It is hard for non-believers to understand just why Christians are always so concerned with the idea of sin. Simeon Zahl, in an essay reprinted in Mockingbird (“Hiding in Plain Sight: The Lost Doctrine of Sin”) explains why, and why this is significant.
When I try to explain [to my students] that Christians have traditionally believed that human beings are deeply flawed from birth, and furthermore that God is profoundly unhappy about these flaws, I watch my students’ eyes grow skeptical. I watch their postures shift the way students always do when they disagree with what you are telling them. . . .
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My point is this: in the edifice of Christian belief, the doctrine of sin is a major load-bearing structure. It is not theologically optional. To lose it, or to downplay it, or to reframe it in terms that are less offensive to our sense of self-worth, is in the long run to render Christianity unintelligible to people.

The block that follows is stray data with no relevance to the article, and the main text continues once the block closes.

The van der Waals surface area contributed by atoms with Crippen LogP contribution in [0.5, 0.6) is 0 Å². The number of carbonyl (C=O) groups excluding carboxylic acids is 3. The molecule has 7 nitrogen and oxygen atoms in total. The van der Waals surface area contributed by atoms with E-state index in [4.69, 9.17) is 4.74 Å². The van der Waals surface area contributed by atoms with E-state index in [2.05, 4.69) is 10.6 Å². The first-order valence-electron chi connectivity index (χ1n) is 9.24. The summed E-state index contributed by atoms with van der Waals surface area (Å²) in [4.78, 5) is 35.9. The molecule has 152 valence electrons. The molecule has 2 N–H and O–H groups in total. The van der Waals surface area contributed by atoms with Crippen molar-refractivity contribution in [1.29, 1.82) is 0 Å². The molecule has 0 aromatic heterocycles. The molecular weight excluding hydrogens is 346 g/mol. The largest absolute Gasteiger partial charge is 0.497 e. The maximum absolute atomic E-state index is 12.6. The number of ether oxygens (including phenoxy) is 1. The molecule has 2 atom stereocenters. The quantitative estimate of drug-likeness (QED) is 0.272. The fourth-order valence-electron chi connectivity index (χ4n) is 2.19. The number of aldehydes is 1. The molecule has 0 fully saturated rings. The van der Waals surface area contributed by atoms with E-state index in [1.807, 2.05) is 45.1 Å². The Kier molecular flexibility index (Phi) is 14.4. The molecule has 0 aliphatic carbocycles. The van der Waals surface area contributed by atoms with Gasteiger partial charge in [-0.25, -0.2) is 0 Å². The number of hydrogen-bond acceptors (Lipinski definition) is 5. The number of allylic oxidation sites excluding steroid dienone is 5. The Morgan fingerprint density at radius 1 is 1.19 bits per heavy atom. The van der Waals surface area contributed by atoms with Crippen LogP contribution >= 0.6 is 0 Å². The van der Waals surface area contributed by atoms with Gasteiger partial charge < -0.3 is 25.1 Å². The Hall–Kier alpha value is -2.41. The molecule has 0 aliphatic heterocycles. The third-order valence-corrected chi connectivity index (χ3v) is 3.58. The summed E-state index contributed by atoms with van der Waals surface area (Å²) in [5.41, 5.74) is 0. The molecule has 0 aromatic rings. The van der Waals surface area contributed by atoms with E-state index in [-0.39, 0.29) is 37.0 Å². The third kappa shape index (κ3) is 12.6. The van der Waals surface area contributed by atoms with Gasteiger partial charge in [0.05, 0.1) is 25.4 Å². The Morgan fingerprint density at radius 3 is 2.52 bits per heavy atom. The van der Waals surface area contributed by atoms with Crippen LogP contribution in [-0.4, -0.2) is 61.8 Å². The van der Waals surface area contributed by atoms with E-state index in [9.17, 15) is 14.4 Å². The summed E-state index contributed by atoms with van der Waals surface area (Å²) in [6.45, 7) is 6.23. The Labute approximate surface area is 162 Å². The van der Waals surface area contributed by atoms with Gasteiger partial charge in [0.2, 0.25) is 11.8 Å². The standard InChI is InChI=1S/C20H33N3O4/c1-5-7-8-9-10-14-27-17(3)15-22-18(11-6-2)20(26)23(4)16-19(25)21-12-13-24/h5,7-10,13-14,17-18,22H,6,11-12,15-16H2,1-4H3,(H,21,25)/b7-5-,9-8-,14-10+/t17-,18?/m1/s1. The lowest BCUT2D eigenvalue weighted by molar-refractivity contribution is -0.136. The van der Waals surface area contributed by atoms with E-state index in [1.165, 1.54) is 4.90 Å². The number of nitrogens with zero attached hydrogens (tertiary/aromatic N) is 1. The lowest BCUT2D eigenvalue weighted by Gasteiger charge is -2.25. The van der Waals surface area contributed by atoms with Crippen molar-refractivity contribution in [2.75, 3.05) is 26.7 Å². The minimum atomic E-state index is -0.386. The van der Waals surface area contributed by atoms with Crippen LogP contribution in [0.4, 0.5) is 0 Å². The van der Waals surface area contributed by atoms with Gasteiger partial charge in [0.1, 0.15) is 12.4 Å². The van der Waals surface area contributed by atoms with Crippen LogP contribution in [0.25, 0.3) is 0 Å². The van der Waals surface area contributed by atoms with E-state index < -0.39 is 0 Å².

This reminds me of C.S. Lewis, who made much the same point in his essay “God in the Dock”:
The greatest barrier I have met is the almost total absence from the minds of my audience of any sense of sin . . . . We have to convince our hearers of the unwelcome diagnosis before we can expect them to welcome the news of the remedy.
God in the Dock, 243–4 (1970).
Zahl goes on to offer some ways of thinking about sin which may communicate the truth about sin to modern people (like each of us) who have been trained to think in very different terms. He ends by saying:
It is only in our sickness that we recognize the Physician. It is our sin that makes Christ intelligible to us.
Worth the time.